Make the most of your time and repair money with these tips.
Don’t let a visit to the repair shop put a dent in your wallet. Consider these six tips that will keep you on the road and leave some cash in your pocket.
- Stick to the owner’s manual recommendations. Take the plastic off that owners manual stuck in your glove box, most manuals lay out a lifetime maintenance plan to keep your vehicle running reliably and inform the owner what needs to be done and when it should be done. The manual also provides solid information to refer to before you get the car serviced. It makes it harder for the service writer—who often needs to upsell the customer—to get you to buy more than you actually need.
- Get several quotes in writing. One quote is not enough. You’re going to want to get at least two. Use the internet and make calls to get quotes or go there in person. Make sure to get a written quote on large projects, so you know what you’re paying for before you take your vehicle in.
- Take a hands-on approach. Educate yourself about a needed repair beforehand. Don’t shy away from asking questions and read about what needs to be done too. Ask the service person, if an Automotive Service Excellence certified technician, is working on your car. Also ask to see the old parts and show you what work is being done. Never feel intimidated, a technician or service writer should be able to show you exactly what’s wrong and how they are going to repair it.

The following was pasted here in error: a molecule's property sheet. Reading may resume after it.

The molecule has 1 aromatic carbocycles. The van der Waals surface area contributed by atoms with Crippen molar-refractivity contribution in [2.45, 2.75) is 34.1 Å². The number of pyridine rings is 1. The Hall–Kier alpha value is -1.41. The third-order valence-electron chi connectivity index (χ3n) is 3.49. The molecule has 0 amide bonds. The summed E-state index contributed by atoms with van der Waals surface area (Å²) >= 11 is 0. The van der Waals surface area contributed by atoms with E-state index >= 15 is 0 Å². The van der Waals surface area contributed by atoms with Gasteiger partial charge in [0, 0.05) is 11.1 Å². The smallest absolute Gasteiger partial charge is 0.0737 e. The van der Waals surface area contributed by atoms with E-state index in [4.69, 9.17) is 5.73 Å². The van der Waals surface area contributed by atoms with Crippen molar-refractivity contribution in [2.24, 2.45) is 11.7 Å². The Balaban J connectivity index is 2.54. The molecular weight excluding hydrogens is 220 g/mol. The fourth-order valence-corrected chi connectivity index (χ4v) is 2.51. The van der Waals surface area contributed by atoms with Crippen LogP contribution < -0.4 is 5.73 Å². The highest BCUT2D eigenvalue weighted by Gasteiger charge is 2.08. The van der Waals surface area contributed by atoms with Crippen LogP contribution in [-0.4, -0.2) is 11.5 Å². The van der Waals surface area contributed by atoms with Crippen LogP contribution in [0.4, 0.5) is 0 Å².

- Go “indie.” Find an independently owned service center or small chain that you’ll use routinely. If the vehicle isn’t under warranty, you’ll generally pay less there than at a dealership. In exchange for your loyalty, you may also get a few perks, such as preferred appointment times or a discount on routine oil changes.
- Get it done for free. If there’s been a recall or technical-service bulletin (TSB), your repair may be done free at a local dealership. Check the maker’s website or search the internet for recall and TSB notices before you book an appointment at a service center. Why pay for a repair that can be done at no charge? The dealer will cover recalls and some technical issues and may even include a loaner car.
- Don’t bother with engine or transmission flushes. These techniques are often recommended to clean up dirty engine oil or transmission fluid. They’re not worth the money. If you do the maintenance work recommended in your owner’s manual, you won’t need to do this.
Remember not to wait when there is a problem, being proactive will save you money too.